I wasn’t sure if the young people in the classroom were going to get the “Seinfeld” reference. I figured the St. John’s University journalism students I was invited to speak with Monday had to be 5, maybe 6 years old when that show went off the air.
I was in Queens to talk about the art of interviewing, which I did, and the students gave me their undivided attention. But they appeared most interested in how to land a job. I didn’t blame them; they know they’re entering a competitive field in a down economy.
What I told them was pretty simple, and it probably applies to most things relating to building a career and a happy life: They have to take chances — and, I guess, be a little nuts.
I first got into journalism my junior year of college, when I took a Reporter 101 course and began writing for the school newspaper, fittingly called The Review. Although I was passed over for a city editor job at The Review the next year, I had compiled a bunch of decent clips come graduation, and the paper’s editor-in-chief referred me to a small daily newspaper in neighboring Cecil County, Md.
Soon after graduation, I interviewed at The Cecil Whig — which covered a rural and suburban area not much different from Riverhead Town. There were no jobs open at the time, the Whig’s editor told me, but he asked if I would be interested in freelancing and gave me a story about gypsy moths to work on. (I now realize the assignment was probably a tryout.) The editors liked my story and told me I did a good job; it even ran on the next day’s cover.
After that — like Seinfeld’s neighbor Kramer, who started showing up for work at a company called Brandt Leland, even though he’d never been hired there — I began arriving at the Whig’s newsroom every morning in a suit and tie. I figured I would sit at one of the empty desks until I got an assignment. And if I didn’t, I would go home at 5 p.m. I can still recall the surprise of managing editor David Healey when he saw me that first day.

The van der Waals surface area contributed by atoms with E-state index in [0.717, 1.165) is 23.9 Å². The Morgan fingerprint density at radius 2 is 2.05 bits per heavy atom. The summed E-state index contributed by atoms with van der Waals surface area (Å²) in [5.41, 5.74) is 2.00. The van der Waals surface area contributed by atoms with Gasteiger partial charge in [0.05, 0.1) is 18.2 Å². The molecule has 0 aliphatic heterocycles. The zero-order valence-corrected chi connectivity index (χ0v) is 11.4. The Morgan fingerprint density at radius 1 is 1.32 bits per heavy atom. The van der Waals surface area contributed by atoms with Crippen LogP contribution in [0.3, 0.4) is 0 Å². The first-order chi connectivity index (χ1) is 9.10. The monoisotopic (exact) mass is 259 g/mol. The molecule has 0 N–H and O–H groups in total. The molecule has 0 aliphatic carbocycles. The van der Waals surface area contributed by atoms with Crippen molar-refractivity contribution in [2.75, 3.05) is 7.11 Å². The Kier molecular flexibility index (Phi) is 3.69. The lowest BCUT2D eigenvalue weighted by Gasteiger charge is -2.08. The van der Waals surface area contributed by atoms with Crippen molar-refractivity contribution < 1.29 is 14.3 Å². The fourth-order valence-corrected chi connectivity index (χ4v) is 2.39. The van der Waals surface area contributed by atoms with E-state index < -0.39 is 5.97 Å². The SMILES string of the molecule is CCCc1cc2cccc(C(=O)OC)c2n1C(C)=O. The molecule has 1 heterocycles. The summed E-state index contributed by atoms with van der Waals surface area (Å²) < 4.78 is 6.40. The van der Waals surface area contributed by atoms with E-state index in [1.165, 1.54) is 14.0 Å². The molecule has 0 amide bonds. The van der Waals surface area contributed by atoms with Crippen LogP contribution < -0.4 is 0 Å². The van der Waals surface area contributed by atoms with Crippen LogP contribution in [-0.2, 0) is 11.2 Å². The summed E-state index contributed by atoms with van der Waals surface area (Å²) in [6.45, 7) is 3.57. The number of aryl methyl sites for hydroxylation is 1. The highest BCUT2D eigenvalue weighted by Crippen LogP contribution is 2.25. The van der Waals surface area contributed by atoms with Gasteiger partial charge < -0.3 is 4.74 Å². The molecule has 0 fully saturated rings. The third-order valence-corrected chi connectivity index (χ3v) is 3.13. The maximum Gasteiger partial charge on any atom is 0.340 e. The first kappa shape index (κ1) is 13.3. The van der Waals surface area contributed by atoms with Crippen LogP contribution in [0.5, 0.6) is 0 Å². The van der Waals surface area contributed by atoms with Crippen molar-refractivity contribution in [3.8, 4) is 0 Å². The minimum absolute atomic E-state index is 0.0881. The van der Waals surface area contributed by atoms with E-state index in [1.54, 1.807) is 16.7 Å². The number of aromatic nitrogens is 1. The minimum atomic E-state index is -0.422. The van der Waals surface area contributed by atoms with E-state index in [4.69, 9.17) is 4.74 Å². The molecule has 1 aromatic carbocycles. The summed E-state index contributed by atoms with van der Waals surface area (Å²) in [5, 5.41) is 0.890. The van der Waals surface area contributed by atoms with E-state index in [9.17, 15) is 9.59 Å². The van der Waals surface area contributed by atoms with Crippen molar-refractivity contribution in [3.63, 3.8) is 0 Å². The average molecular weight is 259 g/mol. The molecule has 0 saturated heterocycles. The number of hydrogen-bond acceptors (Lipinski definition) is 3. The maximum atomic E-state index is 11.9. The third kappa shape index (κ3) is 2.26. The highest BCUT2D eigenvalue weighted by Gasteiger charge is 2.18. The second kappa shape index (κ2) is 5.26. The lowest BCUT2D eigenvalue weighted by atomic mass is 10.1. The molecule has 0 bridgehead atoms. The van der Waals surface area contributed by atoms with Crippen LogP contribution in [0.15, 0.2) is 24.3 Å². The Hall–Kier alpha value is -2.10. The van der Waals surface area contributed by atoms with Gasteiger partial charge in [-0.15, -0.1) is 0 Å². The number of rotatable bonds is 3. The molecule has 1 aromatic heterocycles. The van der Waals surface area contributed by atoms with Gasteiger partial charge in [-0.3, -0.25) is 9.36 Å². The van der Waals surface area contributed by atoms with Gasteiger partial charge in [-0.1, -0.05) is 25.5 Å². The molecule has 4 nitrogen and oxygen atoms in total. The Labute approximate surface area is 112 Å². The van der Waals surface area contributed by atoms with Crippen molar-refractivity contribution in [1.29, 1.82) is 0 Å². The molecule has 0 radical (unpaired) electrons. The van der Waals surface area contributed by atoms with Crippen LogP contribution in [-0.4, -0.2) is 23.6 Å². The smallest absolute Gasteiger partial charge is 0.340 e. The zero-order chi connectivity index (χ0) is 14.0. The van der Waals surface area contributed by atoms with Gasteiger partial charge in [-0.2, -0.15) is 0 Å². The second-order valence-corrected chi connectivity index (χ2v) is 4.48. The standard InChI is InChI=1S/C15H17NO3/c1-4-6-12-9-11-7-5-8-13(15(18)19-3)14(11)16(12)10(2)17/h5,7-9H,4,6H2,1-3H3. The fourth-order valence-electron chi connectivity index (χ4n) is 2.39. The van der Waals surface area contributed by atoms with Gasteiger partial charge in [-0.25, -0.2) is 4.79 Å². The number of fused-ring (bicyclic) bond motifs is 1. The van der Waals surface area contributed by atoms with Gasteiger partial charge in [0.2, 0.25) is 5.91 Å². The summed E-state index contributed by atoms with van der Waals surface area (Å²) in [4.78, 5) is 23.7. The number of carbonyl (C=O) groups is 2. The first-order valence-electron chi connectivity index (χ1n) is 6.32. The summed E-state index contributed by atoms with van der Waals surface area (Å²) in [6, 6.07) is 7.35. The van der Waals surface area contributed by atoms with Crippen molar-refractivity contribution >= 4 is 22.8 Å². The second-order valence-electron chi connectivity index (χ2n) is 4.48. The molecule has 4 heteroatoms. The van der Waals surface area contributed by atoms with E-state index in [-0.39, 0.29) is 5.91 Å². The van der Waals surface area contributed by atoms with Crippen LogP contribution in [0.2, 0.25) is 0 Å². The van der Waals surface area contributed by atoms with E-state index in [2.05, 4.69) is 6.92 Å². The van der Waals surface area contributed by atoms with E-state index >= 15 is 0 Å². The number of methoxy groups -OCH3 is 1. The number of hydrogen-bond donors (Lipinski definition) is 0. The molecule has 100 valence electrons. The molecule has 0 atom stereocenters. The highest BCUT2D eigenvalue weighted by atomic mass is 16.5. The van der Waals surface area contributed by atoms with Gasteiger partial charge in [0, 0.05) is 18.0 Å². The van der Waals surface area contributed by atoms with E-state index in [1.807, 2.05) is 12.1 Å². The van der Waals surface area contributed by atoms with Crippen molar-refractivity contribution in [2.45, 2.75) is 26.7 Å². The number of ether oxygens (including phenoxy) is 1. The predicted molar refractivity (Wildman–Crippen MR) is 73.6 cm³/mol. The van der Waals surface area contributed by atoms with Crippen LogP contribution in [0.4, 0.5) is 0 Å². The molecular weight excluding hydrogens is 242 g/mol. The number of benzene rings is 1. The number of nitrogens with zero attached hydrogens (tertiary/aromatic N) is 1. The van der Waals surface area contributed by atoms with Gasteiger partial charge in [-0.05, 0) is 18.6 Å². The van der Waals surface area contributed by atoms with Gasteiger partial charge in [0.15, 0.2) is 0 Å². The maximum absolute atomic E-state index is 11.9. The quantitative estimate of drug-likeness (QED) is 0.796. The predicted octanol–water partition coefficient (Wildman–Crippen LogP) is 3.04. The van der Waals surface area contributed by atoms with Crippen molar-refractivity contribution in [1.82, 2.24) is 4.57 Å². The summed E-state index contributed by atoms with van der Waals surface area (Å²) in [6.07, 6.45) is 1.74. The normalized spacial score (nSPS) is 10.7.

On Monday, the St. John’s students quickly got the Kramer comparison. Many were laughing and a few even yelled out some memorable quotes from the episode. I went on to tell them I “worked” every day at the Maryland newspaper for three or four months. The students continued to laugh.
Later in life, I came to realize that the editors there probably had little choice but to keep giving me assignments as if I were a staffer. They were nice people; how could they tell a kid who showed up every morning in a suit and did a decent job to leave — even if my weekly freelance pay wasn’t in the budget? (At $40 a story, it started to add up.)
Sometime that September, when the Whig staff’s political reporter left for a job elsewhere, editor Terry Peddicord said something along the lines of, “I guess this is your position; you’ve already been doing the job for months.”
My faux job didn’t end like Kramer’s, and that was a good thing. As Kramer was being fired, he famously explained, “I don’t even work here.” But I needed to pay my back rent, and I managed to make a career out of my own goofy stunt.
I also told the St. John’s students that back in college, when I finally chose to study journalism, people came out of the woodwork to discourage me — most likely not on purpose. People, I found, just loved to point out how competitive a given field is and how it’s so tough to break into. But I was pretty good at newspaper writing. Besides, there were people in every city in the country working in journalism. What did they have on me?
I was fortunate enough to ignore my classmates and even the misguided adults, but I know that more often than not, students and young people get discouraged instead of sticking to their dreams. So I was glad to be able to offer some words of encouragement on Monday.
And provide a laugh.
Michael White is the Riverhead News-Review editor. He can be reached at firstname.lastname@example.org or (631) 298-3200, ext. 152.